The omission of LGBT protection in the law is in line with federal standards. But this omission triggered an organized partisan political agitation effort in a swing state during an election year that has been joined by the local and national news media, entertainment and sports celebrities, businesses, and even the Obama Administration.

Some say that HB2 is an example of the kind of big government overreach that conservatives decry and that this action does not accord with the conservative political philosophy of small government, nor does it accord with the conservative objection to the encroachment of the federal government into state, local or private affairs, or its heavy-handed interference in the economy, healthcare, and social relations.

The suggestion that HB2 is an example of big government is false. In fact, the case is quite the opposite. These claims also betrays some confusion about how federalism works in America. The individual is, or should be, the supreme authority and locus of political power. Individuals created the states, and states, in turn, created both the federal government and local governments (cities and counties).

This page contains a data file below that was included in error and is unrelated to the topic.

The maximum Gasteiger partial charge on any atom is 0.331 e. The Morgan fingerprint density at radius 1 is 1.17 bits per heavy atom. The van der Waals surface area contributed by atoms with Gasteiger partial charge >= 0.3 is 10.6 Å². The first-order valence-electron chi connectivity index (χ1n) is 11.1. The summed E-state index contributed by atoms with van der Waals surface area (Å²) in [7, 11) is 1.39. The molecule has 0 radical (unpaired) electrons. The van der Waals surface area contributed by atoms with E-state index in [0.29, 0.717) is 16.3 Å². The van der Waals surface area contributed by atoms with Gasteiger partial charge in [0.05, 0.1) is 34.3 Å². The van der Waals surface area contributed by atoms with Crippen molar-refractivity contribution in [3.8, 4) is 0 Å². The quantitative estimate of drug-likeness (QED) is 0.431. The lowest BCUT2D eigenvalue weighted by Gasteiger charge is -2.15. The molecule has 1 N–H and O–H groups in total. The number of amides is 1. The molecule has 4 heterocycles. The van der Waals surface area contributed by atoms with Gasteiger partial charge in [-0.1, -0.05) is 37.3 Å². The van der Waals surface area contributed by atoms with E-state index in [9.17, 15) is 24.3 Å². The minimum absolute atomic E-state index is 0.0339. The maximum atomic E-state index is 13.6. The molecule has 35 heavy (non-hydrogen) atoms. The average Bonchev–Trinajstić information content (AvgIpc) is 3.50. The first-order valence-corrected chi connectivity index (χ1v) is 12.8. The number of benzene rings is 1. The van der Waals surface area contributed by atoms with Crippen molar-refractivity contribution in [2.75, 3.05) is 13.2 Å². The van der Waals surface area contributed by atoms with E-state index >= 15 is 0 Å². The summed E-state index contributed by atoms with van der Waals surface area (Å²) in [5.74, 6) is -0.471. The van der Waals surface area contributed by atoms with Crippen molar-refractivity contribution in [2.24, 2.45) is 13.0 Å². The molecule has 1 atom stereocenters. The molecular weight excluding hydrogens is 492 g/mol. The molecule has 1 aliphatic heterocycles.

But back to a proper understanding of the relationship between the state legislature and local government. As stated by the North Carolina League of Municipalities, "North Carolina municipalities - cities, towns, and villages - operate under charters granted by the General Assembly and have powers and authorities granted to them by state statutes and the state constitution. In this state, municipalities do not have home rule, which means that the state legislature must grant the powers and authority to municipalities and authorize them to perform certain functions."

As stated by the University of North Carolina’s non-partisan School of Government, local governments in North Carolina are creatures of the state legislature. That is, the North Carolina constitution grants the General Assembly broad authority to establish and deal with local governments essentially whenever and however it sees fit. The North Carolina Constitution states in Article VII, Section 1 that, “the General Assembly shall provide for the organization and government and the fixing of boundaries of counties, cities and towns, and other governmental subdivisions, and, except as otherwise prohibited by [the]Constitution, may give such powers and duties to counties, cities and towns, and other governmental subdivisions as it may deem advisable.”